Despite the roller coaster of vaccine distribution and a new administration, it certainly feels good to see 2020 in the rearview mirror. It goes without saying that last year was anything but a normal year. In addition to the devastation that the COVID-19 pandemic caused, not to mention its unprecedented impact on global economic activity, the past year saw a number of major changes in consumer shopping patterns. And that affects this industry.
Now that the holiday shopping season figures are out and ready to be analyzed, we can take a long look at the patterns to determine what habits and changes are expected to continue to play out for the rest of year, particularly as it relates to e-commerce.
The online shopping boom is here to stay
Social distancing restrictions kept most consumers home and away from stores and other businesses in 2020, pushing many new customers into the online channel. That pattern was clearly evident during the 2020 holiday season; the e-commerce share of holiday shopping jumped from just over 13% in the prior year to nearly 20%, according to an early report from Mastercard. While the distribution of vaccines offers retailers the hope that consumers will finally begin returning to stores in force in 2021, that process will likely take months if not most of the year. Even then, a recent survey from McKinsey found a 40% increase in consumer intent to purchase online even after the COVID-19 crisis ends.
Seasonal shopping spikes will be longer and flatter
With e-commerce penetration skyrocketing during 2020 and retailers offering earlier sales and discounts, the traditional Black Friday/Cyber Monday holiday shopping spike was lower as sales started as early as October, and then were more evenly distributed through November and December. In the past, we observed 20% YoY growth in Black Friday volumes. Because of the inflated spending in Q2 and Q3, we expected lower YoY growth, and in fact saw 15% YoY growth in Black Friday volumes this year. As many consumers are now conditioned to shop online earlier, that pattern is likely to continue.
Smaller retailers embracing online channels will limit risk signals
Even as many consumers tried to “shop local” over the holidays in order to support hard-hit small and independent businesses, in-person shopping is likely to be much slower for months to come, so smaller retailers need additional ways to reach their customers. For some, this means trying out new channels, such as Facebook or Instagram, where they can post their entire inventory, making it easier for customers to shop in the apps they already use. However, since these channels don’t always get the same data and risk signals as an e-commerce site, smaller retailers will have to look at their data carefully to determine where risk exists.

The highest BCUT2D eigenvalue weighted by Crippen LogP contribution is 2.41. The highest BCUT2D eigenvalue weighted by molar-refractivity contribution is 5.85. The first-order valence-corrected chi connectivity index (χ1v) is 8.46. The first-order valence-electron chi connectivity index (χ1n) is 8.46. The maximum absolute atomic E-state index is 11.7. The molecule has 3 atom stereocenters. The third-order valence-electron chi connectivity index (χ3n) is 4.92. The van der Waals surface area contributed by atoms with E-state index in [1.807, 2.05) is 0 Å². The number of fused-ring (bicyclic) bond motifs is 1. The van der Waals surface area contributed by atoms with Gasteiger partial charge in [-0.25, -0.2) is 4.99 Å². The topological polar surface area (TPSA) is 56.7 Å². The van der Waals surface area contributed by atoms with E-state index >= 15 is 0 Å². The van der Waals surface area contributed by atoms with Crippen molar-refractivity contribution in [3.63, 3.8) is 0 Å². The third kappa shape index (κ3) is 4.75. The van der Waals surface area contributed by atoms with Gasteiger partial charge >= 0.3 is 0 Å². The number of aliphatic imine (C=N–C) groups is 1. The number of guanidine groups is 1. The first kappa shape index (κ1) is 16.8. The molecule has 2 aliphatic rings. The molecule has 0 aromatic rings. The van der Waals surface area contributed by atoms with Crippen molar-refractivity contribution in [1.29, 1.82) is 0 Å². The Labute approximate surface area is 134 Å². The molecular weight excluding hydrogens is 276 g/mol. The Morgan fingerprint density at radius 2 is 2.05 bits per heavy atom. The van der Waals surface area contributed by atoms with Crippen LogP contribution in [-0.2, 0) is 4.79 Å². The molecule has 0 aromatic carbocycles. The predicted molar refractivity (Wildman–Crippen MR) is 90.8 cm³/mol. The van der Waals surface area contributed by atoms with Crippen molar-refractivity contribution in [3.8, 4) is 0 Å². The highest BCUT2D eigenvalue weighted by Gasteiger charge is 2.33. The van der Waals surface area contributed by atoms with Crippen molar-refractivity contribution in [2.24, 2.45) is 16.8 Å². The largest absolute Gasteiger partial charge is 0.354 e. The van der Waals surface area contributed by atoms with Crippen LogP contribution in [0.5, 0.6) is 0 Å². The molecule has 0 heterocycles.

New customer acquisition increases risk for merchants
Ordinarily, consumers like to shop with merchants who they know and trust, and that’s especially true during major holidays and events like Back to School. But during the pandemic, many people shifted their shopping behaviors to include new digital shopping methods or new retailers. In fact, 56% of consumers tried a new retailer during the pandemic, according to customer experience platform Narvar. While this period is usually considered “low risk” with the most established and least risky customers transacting, the amount of new customers created much higher risk for retailers in 2020 compared to previous years. With no prior history to inform fraud risk assessments, there is a higher likelihood that new customers will be exposed to friction in the shopping experience, creating a bad first impression for merchants. This could have an effect on customer satisfaction and loyalty.
Buy-online, pick-up-in-store (BOPIS) is a strategic advantage
While consumers flocked to the online channel during the holiday shopping season, many opted to pick up purchases themselves rather than paying for shipping or relying on shippers that struggled to guarantee the delivery of packages in time for the holidays. A survey from Adobe found that in-store and curbside pickup surged by more than 52% on Black Friday 2020 vs. the previous year. Again, until such a time comes when consumers feel safe to return to the malls and major department stores and retailers in large numbers, this is a trend that will continue. And since BOPIS interactions are typically card-not-present transactions, merchants that do not offer a seamless experience from online purchases to in-store pickup will be at a disadvantage versus those that do.
Despite the challenges facing both consumers and merchants, the 2020 holiday shopping season proved to be mostly successful, with sales up 3% over an expanded 75-day holiday shopping season according to data from Mastercard. For merchants, there are several takeaways that will help them throughout this year. The demand for entirely digital shopping experiences or those paired with safe in-store options will continue to present challenges for merchants looking to minimize both fraud risk and friction for new and returning customers. With consumers indicating both a willingness to try new retailers and shopping methods (and the intention to continue those behaviors), understanding potential new risk signals this year is essential to creating seamless experiences and building customer loyalty.